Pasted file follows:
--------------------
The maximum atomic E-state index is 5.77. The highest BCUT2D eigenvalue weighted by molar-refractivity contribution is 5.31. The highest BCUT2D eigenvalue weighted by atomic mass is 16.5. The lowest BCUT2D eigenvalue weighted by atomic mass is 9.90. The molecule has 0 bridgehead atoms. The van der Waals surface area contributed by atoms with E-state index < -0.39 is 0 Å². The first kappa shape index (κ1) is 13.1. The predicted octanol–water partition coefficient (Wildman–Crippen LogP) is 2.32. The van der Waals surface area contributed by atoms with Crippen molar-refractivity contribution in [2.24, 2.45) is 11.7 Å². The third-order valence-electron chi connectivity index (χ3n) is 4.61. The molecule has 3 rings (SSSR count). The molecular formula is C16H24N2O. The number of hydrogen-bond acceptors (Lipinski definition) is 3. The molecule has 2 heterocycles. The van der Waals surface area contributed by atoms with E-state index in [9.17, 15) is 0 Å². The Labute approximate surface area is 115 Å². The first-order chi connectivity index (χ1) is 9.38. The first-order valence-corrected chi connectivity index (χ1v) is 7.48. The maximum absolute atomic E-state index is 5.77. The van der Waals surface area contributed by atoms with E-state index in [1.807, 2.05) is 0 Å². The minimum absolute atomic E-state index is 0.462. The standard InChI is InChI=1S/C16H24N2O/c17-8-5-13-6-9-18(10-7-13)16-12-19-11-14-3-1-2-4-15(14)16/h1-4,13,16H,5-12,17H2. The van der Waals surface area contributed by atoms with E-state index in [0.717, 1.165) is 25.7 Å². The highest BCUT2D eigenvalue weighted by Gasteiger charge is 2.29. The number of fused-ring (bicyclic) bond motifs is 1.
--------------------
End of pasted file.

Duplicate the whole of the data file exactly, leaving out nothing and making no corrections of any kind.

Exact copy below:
The maximum atomic E-state index is 5.77. The highest BCUT2D eigenvalue weighted by molar-refractivity contribution is 5.31. The highest BCUT2D eigenvalue weighted by atomic mass is 16.5. The lowest BCUT2D eigenvalue weighted by atomic mass is 9.90. The molecule has 0 bridgehead atoms. The van der Waals surface area contributed by atoms with E-state index < -0.39 is 0 Å². The first kappa shape index (κ1) is 13.1. The predicted octanol–water partition coefficient (Wildman–Crippen LogP) is 2.32. The van der Waals surface area contributed by atoms with Crippen molar-refractivity contribution in [2.24, 2.45) is 11.7 Å². The third-order valence-electron chi connectivity index (χ3n) is 4.61. The molecule has 3 rings (SSSR count). The molecular formula is C16H24N2O. The number of hydrogen-bond acceptors (Lipinski definition) is 3. The molecule has 2 heterocycles. The van der Waals surface area contributed by atoms with E-state index in [9.17, 15) is 0 Å². The Labute approximate surface area is 115 Å². The first-order chi connectivity index (χ1) is 9.38. The first-order valence-corrected chi connectivity index (χ1v) is 7.48. The maximum absolute atomic E-state index is 5.77. The van der Waals surface area contributed by atoms with E-state index in [1.807, 2.05) is 0 Å². The minimum absolute atomic E-state index is 0.462. The standard InChI is InChI=1S/C16H24N2O/c17-8-5-13-6-9-18(10-7-13)16-12-19-11-14-3-1-2-4-15(14)16/h1-4,13,16H,5-12,17H2. The van der Waals surface area contributed by atoms with E-state index in [0.717, 1.165) is 25.7 Å². The highest BCUT2D eigenvalue weighted by Gasteiger charge is 2.29. The number of fused-ring (bicyclic) bond motifs is 1.